Referring to the decision of Gurcharan Singh, the Hon'ble Supreme Court observed that the approach should be to see whether the order granting bail was initiated by any serious infirmity for which it is right and proper for the High Court, in the interest of justice, to interfere. It is noticeable, as such, that basically perversity would be a ground to interfere in the order granting bail.
Mr.Baldev Singh would then refer to a case of Jagan Nath Vs.
State of Haryana 1995 (2) RCR (Criminal) 114, where bail granted by the Sessions Judge, Sirsa under similar circumstances was cancelled. While cancelling the bail, this Court has observed that having regard to the seriousness, nature and character of the evidence and also to the fact that the unnatural death had taken place in the house of respondents, the Sessions Judge did not exercise his discretion properly in releasing the respondents on bail. Mr.Cheema, however, would counter the position by referring to the law laid down by the Hon'ble Supreme Court in the case of Dolat Ram & Ors v. State of Haryana, (1995) 1 Supreme Court Cases 349 where the order passed by this Court cancelling the bail was set aside by the Hon'ble Supreme Court. Mr.Cheema has also placed reliance upon Subhendu Mishra Versus Subrat Kumar Mishra and another, 2000 SCC (Crl.) 1508, Bhagirathsinh Judeja v. State of Gujarat AIR 1984 Supreme Court 372 and Puran's case (supra), which were referred by the counsel for Criminal Misc.No.7448-M of 2005 7
It is not in dispute that rejection of bail in non-bailable case at the initial stage and the cancellation of bail already granted has to be considered and dealt with on different basis. This was so held in the case of Dolat Ram (supra). This was a case where Additional Sessions Judge, Rohtak had granted bail in a case of an offence under Section 304-B IPC which was cancelled by this Court. (See State of Haryana Vs. Dolat Ram 1995 (2) R.C.R. (Criminal) 304) While setting aside the order passed by this Court, the Hon'ble Supreme court held:- "Rejection of bail in a non-bailable case at the initial stage and the cancellation of bail already granted, have to be considered and dealt with on different basis. Very cogent and overwhelming circumstances are necessary for an order directing the cancellation of the bail, already granted.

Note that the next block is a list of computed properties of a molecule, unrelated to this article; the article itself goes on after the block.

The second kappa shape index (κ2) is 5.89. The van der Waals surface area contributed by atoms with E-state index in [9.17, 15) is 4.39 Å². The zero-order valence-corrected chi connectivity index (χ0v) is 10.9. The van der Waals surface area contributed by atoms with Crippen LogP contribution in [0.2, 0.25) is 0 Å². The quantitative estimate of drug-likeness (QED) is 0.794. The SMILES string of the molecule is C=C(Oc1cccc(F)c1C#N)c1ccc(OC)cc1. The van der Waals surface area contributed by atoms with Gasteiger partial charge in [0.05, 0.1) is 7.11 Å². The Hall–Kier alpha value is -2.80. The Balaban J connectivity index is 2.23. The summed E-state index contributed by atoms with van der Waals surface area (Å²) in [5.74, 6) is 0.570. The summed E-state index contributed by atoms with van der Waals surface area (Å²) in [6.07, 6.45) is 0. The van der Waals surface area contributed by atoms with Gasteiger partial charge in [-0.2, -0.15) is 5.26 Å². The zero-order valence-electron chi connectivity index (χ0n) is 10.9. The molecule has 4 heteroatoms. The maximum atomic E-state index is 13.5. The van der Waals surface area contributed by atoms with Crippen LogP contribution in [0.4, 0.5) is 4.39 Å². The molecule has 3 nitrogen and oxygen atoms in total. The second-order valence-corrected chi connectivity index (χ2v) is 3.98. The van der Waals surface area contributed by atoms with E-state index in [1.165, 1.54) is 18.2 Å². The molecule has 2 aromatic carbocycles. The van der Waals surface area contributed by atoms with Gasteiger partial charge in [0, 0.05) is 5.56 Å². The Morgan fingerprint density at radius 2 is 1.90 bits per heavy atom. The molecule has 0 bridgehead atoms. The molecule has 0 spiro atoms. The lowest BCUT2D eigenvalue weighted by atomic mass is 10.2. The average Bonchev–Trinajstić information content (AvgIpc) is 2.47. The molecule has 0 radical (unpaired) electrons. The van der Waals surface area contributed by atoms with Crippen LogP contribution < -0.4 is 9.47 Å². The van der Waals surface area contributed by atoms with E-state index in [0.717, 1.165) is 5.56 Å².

Generally speaking, the grounds for cancellation of bail, broadly (illustrative and not exhaustive) are: interference or attempt to interfere with the due course of administration of justice or evasion or attempt to evade the due course of justice or abuse of the concession granted to the accused in any manner. The satisfaction of the court, on the basis of material placed on the record of the possibility of the accused absconding is yet another reason justifying the cancellation of bail. However, bail once granted should not be cancelled in a mechanical manner without considering whether any supervening circumstances have rendered it no longer conducive to a fair trial to allow the accused to retain his Criminal Misc.No.7448-M of 2005 8
freedom by enjoying the concession of bail during the trial." Thus, very cogent and overwhelming circumstances are necessary for an order directing cancellation of the bail already granted. As observed, generally speaking the grounds for cancellation of bail broadly are interference or attempt to evade the due course of justice or abuse of the concession granted to the accused in any manner. As held in Puran's case (supra)one such ground on which cancellation of bail can be ordered is where ignoring material and evidence on record a perverse order granting bail is passed in a heinous crime of this nature and that too without giving any reasons. No doubt, the allegation in the present FIR would reveal crime to be a heinous but Sessions Court has given very detail and elaborate reasons while granting the concession of bail. This order allegedly cannot be faulted on the ground that it is an order granting bail without reasons.